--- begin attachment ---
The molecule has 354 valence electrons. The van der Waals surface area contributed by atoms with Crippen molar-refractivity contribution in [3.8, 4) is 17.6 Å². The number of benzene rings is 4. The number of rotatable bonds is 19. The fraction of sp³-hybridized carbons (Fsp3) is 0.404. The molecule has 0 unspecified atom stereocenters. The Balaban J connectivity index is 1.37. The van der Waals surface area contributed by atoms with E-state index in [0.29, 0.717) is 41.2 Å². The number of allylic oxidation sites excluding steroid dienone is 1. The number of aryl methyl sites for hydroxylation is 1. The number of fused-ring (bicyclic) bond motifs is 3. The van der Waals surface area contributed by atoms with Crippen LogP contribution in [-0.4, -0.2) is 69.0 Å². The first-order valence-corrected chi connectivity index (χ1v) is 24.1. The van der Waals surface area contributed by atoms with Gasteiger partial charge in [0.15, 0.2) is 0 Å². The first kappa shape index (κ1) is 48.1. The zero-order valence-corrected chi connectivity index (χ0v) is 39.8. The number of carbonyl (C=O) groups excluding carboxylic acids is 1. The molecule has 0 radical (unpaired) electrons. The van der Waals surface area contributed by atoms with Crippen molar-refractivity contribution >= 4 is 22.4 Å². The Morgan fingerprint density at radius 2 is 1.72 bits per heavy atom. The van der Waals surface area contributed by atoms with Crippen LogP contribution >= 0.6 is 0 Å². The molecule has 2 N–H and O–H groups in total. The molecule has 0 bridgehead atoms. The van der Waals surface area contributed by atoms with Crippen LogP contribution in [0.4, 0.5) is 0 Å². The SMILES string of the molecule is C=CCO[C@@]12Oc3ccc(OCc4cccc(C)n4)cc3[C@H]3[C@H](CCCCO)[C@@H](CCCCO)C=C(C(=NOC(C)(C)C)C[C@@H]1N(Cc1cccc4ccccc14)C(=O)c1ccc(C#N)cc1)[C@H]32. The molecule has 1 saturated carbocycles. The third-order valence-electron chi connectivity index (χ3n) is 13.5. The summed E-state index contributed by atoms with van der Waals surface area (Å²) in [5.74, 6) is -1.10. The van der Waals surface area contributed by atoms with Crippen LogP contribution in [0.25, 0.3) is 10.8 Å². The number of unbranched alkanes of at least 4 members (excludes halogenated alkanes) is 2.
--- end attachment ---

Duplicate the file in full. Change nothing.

The molecule has 354 valence electrons. The van der Waals surface area contributed by atoms with Crippen molar-refractivity contribution in [3.8, 4) is 17.6 Å². The number of benzene rings is 4. The number of rotatable bonds is 19. The fraction of sp³-hybridized carbons (Fsp3) is 0.404. The molecule has 0 unspecified atom stereocenters. The Balaban J connectivity index is 1.37. The van der Waals surface area contributed by atoms with E-state index in [0.29, 0.717) is 41.2 Å². The number of allylic oxidation sites excluding steroid dienone is 1. The number of aryl methyl sites for hydroxylation is 1. The number of fused-ring (bicyclic) bond motifs is 3. The van der Waals surface area contributed by atoms with Crippen LogP contribution in [-0.4, -0.2) is 69.0 Å². The first-order valence-corrected chi connectivity index (χ1v) is 24.1. The van der Waals surface area contributed by atoms with Gasteiger partial charge in [0.15, 0.2) is 0 Å². The first kappa shape index (κ1) is 48.1. The zero-order valence-corrected chi connectivity index (χ0v) is 39.8. The number of carbonyl (C=O) groups excluding carboxylic acids is 1. The molecule has 0 radical (unpaired) electrons. The van der Waals surface area contributed by atoms with Crippen molar-refractivity contribution >= 4 is 22.4 Å². The Morgan fingerprint density at radius 2 is 1.72 bits per heavy atom. The van der Waals surface area contributed by atoms with Crippen LogP contribution >= 0.6 is 0 Å². The molecule has 2 N–H and O–H groups in total. The molecule has 0 bridgehead atoms. The van der Waals surface area contributed by atoms with Crippen LogP contribution in [0.4, 0.5) is 0 Å². The SMILES string of the molecule is C=CCO[C@@]12Oc3ccc(OCc4cccc(C)n4)cc3[C@H]3[C@H](CCCCO)[C@@H](CCCCO)C=C(C(=NOC(C)(C)C)C[C@@H]1N(Cc1cccc4ccccc14)C(=O)c1ccc(C#N)cc1)[C@H]32. The molecule has 1 saturated carbocycles. The third-order valence-electron chi connectivity index (χ3n) is 13.5. The summed E-state index contributed by atoms with van der Waals surface area (Å²) in [5.74, 6) is -1.10. The van der Waals surface area contributed by atoms with Crippen LogP contribution in [0.25, 0.3) is 10.8 Å². The number of unbranched alkanes of at least 4 members (excludes halogenated alkanes) is 2.